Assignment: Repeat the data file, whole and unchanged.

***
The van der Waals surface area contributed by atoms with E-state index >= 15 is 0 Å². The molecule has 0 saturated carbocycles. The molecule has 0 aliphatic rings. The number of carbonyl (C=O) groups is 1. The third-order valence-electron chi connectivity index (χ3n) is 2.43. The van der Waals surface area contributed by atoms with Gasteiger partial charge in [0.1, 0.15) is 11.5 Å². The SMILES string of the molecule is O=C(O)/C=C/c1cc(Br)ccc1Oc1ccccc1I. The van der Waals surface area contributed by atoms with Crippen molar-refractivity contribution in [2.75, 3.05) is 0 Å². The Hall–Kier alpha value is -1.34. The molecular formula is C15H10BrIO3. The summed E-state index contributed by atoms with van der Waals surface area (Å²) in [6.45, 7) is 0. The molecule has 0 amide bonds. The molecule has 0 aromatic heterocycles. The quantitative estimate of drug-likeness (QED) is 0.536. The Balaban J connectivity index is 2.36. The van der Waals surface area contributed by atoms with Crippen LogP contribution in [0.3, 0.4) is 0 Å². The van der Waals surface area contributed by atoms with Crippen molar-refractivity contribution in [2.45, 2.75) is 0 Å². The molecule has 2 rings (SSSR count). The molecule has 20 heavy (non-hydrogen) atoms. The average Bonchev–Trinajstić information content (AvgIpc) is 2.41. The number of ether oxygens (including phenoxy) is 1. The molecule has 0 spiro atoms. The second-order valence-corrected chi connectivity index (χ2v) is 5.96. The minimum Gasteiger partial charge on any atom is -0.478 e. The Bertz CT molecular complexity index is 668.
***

The van der Waals surface area contributed by atoms with E-state index >= 15 is 0 Å². The molecule has 0 saturated carbocycles. The molecule has 0 aliphatic rings. The number of carbonyl (C=O) groups is 1. The third-order valence-electron chi connectivity index (χ3n) is 2.43. The van der Waals surface area contributed by atoms with Gasteiger partial charge in [0.1, 0.15) is 11.5 Å². The SMILES string of the molecule is O=C(O)/C=C/c1cc(Br)ccc1Oc1ccccc1I. The van der Waals surface area contributed by atoms with Crippen molar-refractivity contribution in [2.75, 3.05) is 0 Å². The Hall–Kier alpha value is -1.34. The molecular formula is C15H10BrIO3. The summed E-state index contributed by atoms with van der Waals surface area (Å²) in [6.45, 7) is 0. The molecule has 0 amide bonds. The molecule has 0 aromatic heterocycles. The quantitative estimate of drug-likeness (QED) is 0.536. The Balaban J connectivity index is 2.36. The van der Waals surface area contributed by atoms with Crippen LogP contribution in [0.3, 0.4) is 0 Å². The van der Waals surface area contributed by atoms with Crippen molar-refractivity contribution in [2.45, 2.75) is 0 Å². The molecule has 2 rings (SSSR count). The molecule has 20 heavy (non-hydrogen) atoms. The average Bonchev–Trinajstić information content (AvgIpc) is 2.41. The number of ether oxygens (including phenoxy) is 1. The molecule has 0 spiro atoms. The second-order valence-corrected chi connectivity index (χ2v) is 5.96. The minimum Gasteiger partial charge on any atom is -0.478 e. The Bertz CT molecular complexity index is 668.